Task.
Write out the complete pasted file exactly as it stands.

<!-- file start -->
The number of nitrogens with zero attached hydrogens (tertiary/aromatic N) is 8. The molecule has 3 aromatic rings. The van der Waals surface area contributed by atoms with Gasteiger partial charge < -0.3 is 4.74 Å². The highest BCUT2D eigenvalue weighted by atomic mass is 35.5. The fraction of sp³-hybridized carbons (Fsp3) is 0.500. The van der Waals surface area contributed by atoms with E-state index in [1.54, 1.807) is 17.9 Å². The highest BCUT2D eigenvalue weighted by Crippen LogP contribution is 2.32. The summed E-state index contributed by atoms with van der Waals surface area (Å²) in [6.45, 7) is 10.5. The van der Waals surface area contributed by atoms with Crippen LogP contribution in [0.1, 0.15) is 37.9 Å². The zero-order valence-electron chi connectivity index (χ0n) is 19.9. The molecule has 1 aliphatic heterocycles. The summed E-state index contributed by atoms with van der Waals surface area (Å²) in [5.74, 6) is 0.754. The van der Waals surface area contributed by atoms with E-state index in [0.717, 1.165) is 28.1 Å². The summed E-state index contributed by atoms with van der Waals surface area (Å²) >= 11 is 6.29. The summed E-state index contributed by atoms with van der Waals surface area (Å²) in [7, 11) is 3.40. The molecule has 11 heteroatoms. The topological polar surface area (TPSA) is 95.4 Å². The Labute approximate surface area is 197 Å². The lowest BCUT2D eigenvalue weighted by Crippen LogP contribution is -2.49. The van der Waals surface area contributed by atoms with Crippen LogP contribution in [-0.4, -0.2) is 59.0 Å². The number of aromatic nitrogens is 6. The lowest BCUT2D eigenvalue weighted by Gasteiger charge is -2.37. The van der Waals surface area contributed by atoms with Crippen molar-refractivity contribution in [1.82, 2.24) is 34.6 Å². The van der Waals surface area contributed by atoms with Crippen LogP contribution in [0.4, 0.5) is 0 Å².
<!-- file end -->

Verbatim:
The number of nitrogens with zero attached hydrogens (tertiary/aromatic N) is 8. The molecule has 3 aromatic rings. The van der Waals surface area contributed by atoms with Gasteiger partial charge < -0.3 is 4.74 Å². The highest BCUT2D eigenvalue weighted by atomic mass is 35.5. The fraction of sp³-hybridized carbons (Fsp3) is 0.500. The van der Waals surface area contributed by atoms with E-state index in [1.54, 1.807) is 17.9 Å². The highest BCUT2D eigenvalue weighted by Crippen LogP contribution is 2.32. The summed E-state index contributed by atoms with van der Waals surface area (Å²) in [6.45, 7) is 10.5. The van der Waals surface area contributed by atoms with Crippen LogP contribution in [0.1, 0.15) is 37.9 Å². The zero-order valence-electron chi connectivity index (χ0n) is 19.9. The molecule has 1 aliphatic heterocycles. The summed E-state index contributed by atoms with van der Waals surface area (Å²) in [5.74, 6) is 0.754. The van der Waals surface area contributed by atoms with E-state index in [0.717, 1.165) is 28.1 Å². The summed E-state index contributed by atoms with van der Waals surface area (Å²) >= 11 is 6.29. The summed E-state index contributed by atoms with van der Waals surface area (Å²) in [7, 11) is 3.40. The molecule has 11 heteroatoms. The topological polar surface area (TPSA) is 95.4 Å². The Labute approximate surface area is 197 Å². The lowest BCUT2D eigenvalue weighted by Crippen LogP contribution is -2.49. The van der Waals surface area contributed by atoms with Crippen LogP contribution in [-0.4, -0.2) is 59.0 Å². The number of aromatic nitrogens is 6. The lowest BCUT2D eigenvalue weighted by Gasteiger charge is -2.37. The van der Waals surface area contributed by atoms with Crippen molar-refractivity contribution in [1.82, 2.24) is 34.6 Å². The van der Waals surface area contributed by atoms with Crippen LogP contribution in [0.4, 0.5) is 0 Å².